"It was the belief of all sects at one time that the establishment of Religion by law, was right & necessary; that the true religion ought to be established in exclusion of every other; and that the only question to be decided was which was the true religion. The example of Holland proved that a toleration of sects, dissenting from the established sect, was safe & even useful. The example of the Colonies, now States, which rejected religious establishments altogether, proved that all Sects might be safely & advantageously put on a footing of equal & entire freedom.... We are teaching the world the great truth that Govts do better without Kings & Nobles than with them. The merit will be doubled by the other lesson that Religion flourishes in greater purity, without than with the aid of Gov."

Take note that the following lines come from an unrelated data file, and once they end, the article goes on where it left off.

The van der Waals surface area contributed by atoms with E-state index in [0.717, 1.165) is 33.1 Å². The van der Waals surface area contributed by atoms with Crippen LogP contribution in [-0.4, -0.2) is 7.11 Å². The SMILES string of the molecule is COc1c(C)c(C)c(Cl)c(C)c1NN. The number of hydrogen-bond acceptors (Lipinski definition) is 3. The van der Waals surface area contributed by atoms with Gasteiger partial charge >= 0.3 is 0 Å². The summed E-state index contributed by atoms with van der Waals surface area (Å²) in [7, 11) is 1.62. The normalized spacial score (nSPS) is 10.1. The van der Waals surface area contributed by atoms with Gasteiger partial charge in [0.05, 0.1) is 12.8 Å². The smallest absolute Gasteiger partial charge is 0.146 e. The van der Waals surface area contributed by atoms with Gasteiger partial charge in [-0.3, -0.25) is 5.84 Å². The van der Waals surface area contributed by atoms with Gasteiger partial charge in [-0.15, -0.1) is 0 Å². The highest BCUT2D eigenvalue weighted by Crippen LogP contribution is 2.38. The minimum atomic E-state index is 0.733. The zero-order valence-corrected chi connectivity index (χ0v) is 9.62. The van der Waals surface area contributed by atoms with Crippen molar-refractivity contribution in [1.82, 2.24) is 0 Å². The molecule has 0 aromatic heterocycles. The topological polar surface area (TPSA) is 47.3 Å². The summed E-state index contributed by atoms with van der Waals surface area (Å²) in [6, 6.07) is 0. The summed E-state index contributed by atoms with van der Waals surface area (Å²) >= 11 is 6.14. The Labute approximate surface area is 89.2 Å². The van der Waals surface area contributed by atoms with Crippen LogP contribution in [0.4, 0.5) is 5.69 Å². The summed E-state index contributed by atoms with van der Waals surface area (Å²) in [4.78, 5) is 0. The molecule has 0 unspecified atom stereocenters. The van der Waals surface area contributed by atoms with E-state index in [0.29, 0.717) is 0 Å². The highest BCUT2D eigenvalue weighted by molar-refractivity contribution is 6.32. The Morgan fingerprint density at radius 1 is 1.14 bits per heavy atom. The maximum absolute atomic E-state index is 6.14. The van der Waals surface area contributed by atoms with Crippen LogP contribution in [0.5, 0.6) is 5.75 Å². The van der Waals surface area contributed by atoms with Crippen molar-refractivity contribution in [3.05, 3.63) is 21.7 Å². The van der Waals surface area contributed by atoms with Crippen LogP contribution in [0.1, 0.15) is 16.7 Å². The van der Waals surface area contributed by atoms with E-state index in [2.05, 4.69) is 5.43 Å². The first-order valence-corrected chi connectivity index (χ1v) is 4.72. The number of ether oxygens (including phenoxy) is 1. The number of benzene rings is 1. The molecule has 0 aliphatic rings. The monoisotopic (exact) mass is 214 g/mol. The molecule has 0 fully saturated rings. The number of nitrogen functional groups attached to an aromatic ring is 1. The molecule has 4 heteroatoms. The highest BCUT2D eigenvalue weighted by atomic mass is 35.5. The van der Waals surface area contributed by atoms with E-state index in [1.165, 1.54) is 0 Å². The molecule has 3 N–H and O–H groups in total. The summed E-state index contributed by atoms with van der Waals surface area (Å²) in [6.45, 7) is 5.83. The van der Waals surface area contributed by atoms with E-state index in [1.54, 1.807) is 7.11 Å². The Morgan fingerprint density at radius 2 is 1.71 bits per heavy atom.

[James Madison, Letter to Edward Livingston, July 10, 1822, "The Writings of James Madison, Gaillard Hunt]
"[I]t may not be easy, in every possible case, to trace the line of separation between the rights of religion and the Civil authority with such distinctness as to avoid collisions and doubts on unessential points. The tendency to unsurpastion on one side or the other, or to a corrupting coalition or alliance between them, will be best guarded agst. by an entire abstinence of the Gov't from interfence in any way whatsoever, beyond the necessity of preserving public order, and protecting each sect agst. trespasses on its legal rights by others."
[James Madison, in a letter to Rev Jasper Adams spring 1832, from "James Madison on Religious Liberty", edited by Robert S. Alley, ISBN 0-8975-298-X. pp. 237-238]